Silence

"Excellent"

Silence Review


Faith is a topic Martin Scorsese can't quite shake, courting controversy with complex films like The Last Temptation of Christ (1988) and Kindun (1997). And now he has adapted the Shusaku Endo novel into this profound exploration of religion. As seen through the eyes of a 17th century Jesuit priest in Japan, it's a dark, contemplative film that sometimes feels a bit too murky for its own good. But it also has bracing insight into our need to believe.

At the centre of the story is the disappearance of Father Ferreira (Liam Neeson) as Japan cracks down on foreign religions in 1640, brutally persecuting local converts. Back in Portugal, two of Ferreira's proteges, Rodrigues (Andrew Garfield) and Garrpe (Adam Driver), volunteer to go in search of him. But the journey is dangerous, requiring them to trust exiled Japanese drunk Kichijiro (Yosuke Kubozuka) to sneak them into a rural village near Nagasaki. There they find an underground group of devout Catholics who are hiding from the cruel Inquisitor Inoue (Issei Ogata). After they split up to search for Ferreira, Rodrigues is captured by Inoue and interrogated by his interpreter (Tadanobu Asano), who is determined to show him that Christianity can never take root in Japan.

The film has an eerie resonance in today's divisive global climate, where everyone seems determined to protect their own culture from any outside influence, especially a religion that seems to run counter to long-held traditions. But the film's deeper themes explore the idea that we all have a yearning to understand the world and our existence in a way that makes sense to us. So debating the relative benefits of Christianity and Buddhism is actually beside the point. When the movie lets these ideas simmer under the surface, it has real power, especially in Rodrigues' experiences, which are gruelling both physically and emotionally.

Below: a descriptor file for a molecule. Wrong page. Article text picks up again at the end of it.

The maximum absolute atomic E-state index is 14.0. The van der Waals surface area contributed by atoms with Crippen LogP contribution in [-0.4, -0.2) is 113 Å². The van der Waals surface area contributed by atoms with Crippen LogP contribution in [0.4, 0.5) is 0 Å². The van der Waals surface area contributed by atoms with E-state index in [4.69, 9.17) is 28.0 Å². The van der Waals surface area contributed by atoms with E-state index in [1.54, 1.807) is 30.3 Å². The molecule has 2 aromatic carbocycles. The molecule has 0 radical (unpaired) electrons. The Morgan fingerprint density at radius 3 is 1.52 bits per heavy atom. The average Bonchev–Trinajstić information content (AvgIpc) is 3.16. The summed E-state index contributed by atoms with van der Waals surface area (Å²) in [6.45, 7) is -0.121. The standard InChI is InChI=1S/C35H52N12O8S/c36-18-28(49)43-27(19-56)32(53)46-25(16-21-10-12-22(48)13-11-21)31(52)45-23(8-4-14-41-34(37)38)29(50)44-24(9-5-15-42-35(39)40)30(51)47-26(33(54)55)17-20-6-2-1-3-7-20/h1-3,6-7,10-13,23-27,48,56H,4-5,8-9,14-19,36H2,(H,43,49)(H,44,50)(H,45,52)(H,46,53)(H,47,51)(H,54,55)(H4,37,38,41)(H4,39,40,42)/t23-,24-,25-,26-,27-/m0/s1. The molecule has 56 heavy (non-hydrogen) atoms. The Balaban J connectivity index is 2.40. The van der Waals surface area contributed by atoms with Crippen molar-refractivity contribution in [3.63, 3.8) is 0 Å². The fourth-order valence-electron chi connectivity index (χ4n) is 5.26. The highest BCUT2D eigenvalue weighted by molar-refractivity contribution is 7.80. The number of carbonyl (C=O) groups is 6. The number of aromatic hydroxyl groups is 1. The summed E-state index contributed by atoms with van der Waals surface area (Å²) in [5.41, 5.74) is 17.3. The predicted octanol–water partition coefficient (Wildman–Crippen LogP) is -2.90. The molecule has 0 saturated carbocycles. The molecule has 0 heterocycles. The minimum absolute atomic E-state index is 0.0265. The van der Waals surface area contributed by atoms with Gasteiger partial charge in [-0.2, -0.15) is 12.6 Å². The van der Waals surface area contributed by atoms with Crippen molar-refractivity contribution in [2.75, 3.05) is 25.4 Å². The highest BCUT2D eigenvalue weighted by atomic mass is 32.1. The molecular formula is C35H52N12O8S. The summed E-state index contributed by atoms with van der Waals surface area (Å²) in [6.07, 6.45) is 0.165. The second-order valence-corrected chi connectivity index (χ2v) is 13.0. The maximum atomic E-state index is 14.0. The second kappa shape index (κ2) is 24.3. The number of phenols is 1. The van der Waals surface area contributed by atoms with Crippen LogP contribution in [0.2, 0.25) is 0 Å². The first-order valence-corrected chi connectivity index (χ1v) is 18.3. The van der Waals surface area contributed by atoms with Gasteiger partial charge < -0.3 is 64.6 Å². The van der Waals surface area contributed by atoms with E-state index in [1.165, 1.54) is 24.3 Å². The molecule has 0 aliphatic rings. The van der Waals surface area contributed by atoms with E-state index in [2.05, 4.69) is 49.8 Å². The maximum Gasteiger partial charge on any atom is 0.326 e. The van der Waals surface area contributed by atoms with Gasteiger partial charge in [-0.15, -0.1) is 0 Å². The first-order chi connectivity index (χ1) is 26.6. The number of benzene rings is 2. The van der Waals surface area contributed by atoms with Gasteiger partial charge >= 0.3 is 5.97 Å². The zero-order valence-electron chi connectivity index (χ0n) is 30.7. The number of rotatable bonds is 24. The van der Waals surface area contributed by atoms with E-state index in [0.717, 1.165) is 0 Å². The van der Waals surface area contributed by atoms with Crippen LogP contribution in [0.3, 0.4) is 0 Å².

This layered approach gives Garfield and Driver plenty to work with as actors, and both are transparent and provocative. Garfield has a particularly demanding role, and his interaction with the terrific Ogata and Asano is sparky and fascinating. By comparison, scenes with Neeson's haunted ex-priest seem a bit wispy, and they also tend to be somewhat pushy regarding Catholicism. But Scorsese is a terrific craftsman, and the film looks utterly gorgeous; it's finely designed, shot and edited to pull the audience into the period and the culture as well as the inner lives of the characters. And when it touches on the idea that faith is actually much larger than religion, the film becomes important as well.

Watch the trailer for Silence:



Facts and Figures

Genre: Dramas

Run time: 129 mins

In Theaters: Sunday 1st January 2017

Budget: $51M

Reviews

Contactmusic.com: 4 / 5

Cast & Crew

Director:

Starring: as Father Sebastião Rodrigues, as Father Francisco Garrpe, as Father Cristóvão Ferreira, as Interpreter, as Father Valignano, as Mokichi, Yôsuke Kubozuka as Kichijiro, as Inquisitor Inoue, Nana Komatsu as Christian Villager, as Christian Villager, Michié as Tomogi Wife, as Ichizo, Yoshi Oida as Edo Guard, Motokatsu Suzuki as Doshin, as Buddhist Priest, Katsuo Nakamura as Carpenter

Contactmusic


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